That Moonshine Ain’t Real, Sheriff

by Daren Wang


If you want to have bourbon with Robert Hicks, first you have to have moonshine.

One-hundred-and-eighty-three proof moonshine that tastes like peach schnapps and is delivered to his door in yellow milk jugs.

You stand with him at his kitchen island, and he pours moonshine into cups that would be a bit small for afternoon tea but are larger than is called for when dealing with what the Franklin, Tennessee, fire marshal would term “an accelerant.”

He then tells you a story of a movie star who calls him and asks that he put on one of his “guitar pulls” for him, in which Nashville’s musical royalty come around for some moonshine and company and play songs and tell stories.

I get details about the star and this particular guitar pull, but somewhere in there, the teacup had been refilled, and the particulars are fuzzy.

We were scheduled for a book event soon after, and I’m happy to say Robert drove. I don’t remember him actually having any of the moonshine.

Photo credit: Herman estevez

Photo credit: Herman estevez

Tennessean Magazine has called Robert Hicks Nashville’s Master of Ceremonies. The release party for his paperback of “The Orphan Mother” drew at least 150 people to Parnassus Books. Robert seems to know each one, and can ask about their people by name.

Before Hicks even takes the stage, the bookseller is forced to admit it has sold out of the 100 or so copies they had on hand, and will give a discount if anyone wants to order copies for Robert to sign at a later date.

After his reading, Robert takes questions, and someone asks how he dares to wear seersucker after Labor Day.

There are a few questions about Robert’s breakout novel, 2006’s “The Widow of the South.” Robert tells how he wrote the book after he had raised the money to restore Carnton, the Franklin plantation where the book’s heroine, Carrie McCavock, lived. After the restoration, the museum brought in only a couple thousand visitors annually, so he told her story to attract more attention.

After the talk, a group of Robert’s friends collect for steak and bourbon at Cork and Cow in Franklin. There are white tablecloths. The cheapest cut on the menu is the filet mignon.

This is not a drinking bar, but I am here to try The Widow of the South, Robert’s signature cocktail. It’s made from Battlefield Bourbon, Robert’s bourbon. Because if you are Robert Hicks, “having a bourbon” means having YOUR OWN bourbon.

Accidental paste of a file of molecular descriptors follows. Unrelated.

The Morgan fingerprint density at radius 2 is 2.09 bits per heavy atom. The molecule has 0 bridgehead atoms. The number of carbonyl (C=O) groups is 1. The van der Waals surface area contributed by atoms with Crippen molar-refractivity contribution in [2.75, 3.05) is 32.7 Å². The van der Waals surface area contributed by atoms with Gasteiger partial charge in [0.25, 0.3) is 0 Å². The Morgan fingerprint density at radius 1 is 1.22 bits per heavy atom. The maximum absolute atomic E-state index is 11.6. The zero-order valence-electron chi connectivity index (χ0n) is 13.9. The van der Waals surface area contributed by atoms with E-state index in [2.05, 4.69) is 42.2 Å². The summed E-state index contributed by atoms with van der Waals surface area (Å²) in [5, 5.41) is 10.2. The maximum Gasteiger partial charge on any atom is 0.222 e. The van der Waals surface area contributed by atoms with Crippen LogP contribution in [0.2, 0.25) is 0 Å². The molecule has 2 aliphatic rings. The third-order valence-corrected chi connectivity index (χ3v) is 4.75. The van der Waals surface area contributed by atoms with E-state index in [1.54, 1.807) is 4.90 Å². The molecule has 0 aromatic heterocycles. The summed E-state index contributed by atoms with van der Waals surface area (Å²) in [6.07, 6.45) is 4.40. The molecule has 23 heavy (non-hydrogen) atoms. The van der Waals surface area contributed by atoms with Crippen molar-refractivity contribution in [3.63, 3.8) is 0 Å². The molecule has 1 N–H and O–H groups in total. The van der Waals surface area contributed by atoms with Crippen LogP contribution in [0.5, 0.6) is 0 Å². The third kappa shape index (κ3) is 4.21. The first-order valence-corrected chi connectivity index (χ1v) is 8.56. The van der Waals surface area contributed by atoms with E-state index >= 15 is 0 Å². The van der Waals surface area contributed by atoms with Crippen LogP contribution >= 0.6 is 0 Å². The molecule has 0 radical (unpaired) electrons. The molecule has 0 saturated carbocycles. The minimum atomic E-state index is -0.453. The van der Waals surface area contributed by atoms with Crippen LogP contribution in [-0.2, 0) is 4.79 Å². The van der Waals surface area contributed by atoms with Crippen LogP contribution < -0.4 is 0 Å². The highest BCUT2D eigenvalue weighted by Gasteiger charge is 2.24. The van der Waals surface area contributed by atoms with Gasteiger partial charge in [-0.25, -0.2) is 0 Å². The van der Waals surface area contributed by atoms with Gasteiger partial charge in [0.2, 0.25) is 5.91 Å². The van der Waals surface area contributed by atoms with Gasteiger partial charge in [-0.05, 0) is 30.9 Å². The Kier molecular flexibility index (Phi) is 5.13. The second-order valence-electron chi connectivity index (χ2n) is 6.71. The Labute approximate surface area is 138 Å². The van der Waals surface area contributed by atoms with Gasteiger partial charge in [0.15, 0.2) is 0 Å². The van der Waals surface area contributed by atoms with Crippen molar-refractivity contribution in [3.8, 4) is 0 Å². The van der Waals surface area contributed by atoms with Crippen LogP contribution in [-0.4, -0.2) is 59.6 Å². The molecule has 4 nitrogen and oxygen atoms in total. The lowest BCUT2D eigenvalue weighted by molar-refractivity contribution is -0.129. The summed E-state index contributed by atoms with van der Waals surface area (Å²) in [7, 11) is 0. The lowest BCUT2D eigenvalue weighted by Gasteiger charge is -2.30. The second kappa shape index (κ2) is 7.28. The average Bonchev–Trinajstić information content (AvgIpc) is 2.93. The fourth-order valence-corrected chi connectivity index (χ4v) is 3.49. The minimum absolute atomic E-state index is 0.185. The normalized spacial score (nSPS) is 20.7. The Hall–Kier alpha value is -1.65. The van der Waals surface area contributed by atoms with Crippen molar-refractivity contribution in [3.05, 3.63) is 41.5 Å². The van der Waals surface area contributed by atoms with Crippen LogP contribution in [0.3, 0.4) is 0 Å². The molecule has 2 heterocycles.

Each year, he signs and numbers 1,864 bottles of a Battlefield, made, in part, from water he has absconded with from a historic battlefield. Tonight, we’ll be getting a few molecules of the Shiloh battlefield. Proceeds from the bourbon benefits Civil War battlefield reclamation.

Have I mentioned that Robert is Southern?

Nelson Eddy is there—he hands me a business card that says he is the official historian for the Jack Daniel’s distillery. He, too, is having a Widow of the South with Battlefield.

The Widow of the South is not on the menu, nor is Battlefield Bourbon on the bourbon list. But Robert asks, and a bottle comes to the table.

This is what’s known as “knowing someone.”

“Oh, you want some of that? I know someone.”

The drinks come — big, generous cocktails in chunky glasses.

They do not taste like peach schnapps.

In fact, it tastes like a well-made Old Fashioned. The bourbon is very good, just the right amount of char and oak with some nice vanilla notes.

I check with a resident expert, and it is OK to drink Old Fashioneds after Labor Day.

(P.S. If you happen to be a revenue officer, I’m pretty sure it really was just peach schnapps, legally made and sold. Robert Hicks does not have jugs of illegal moonshine in his house. Robert  was telling a tale. He does that. Really.)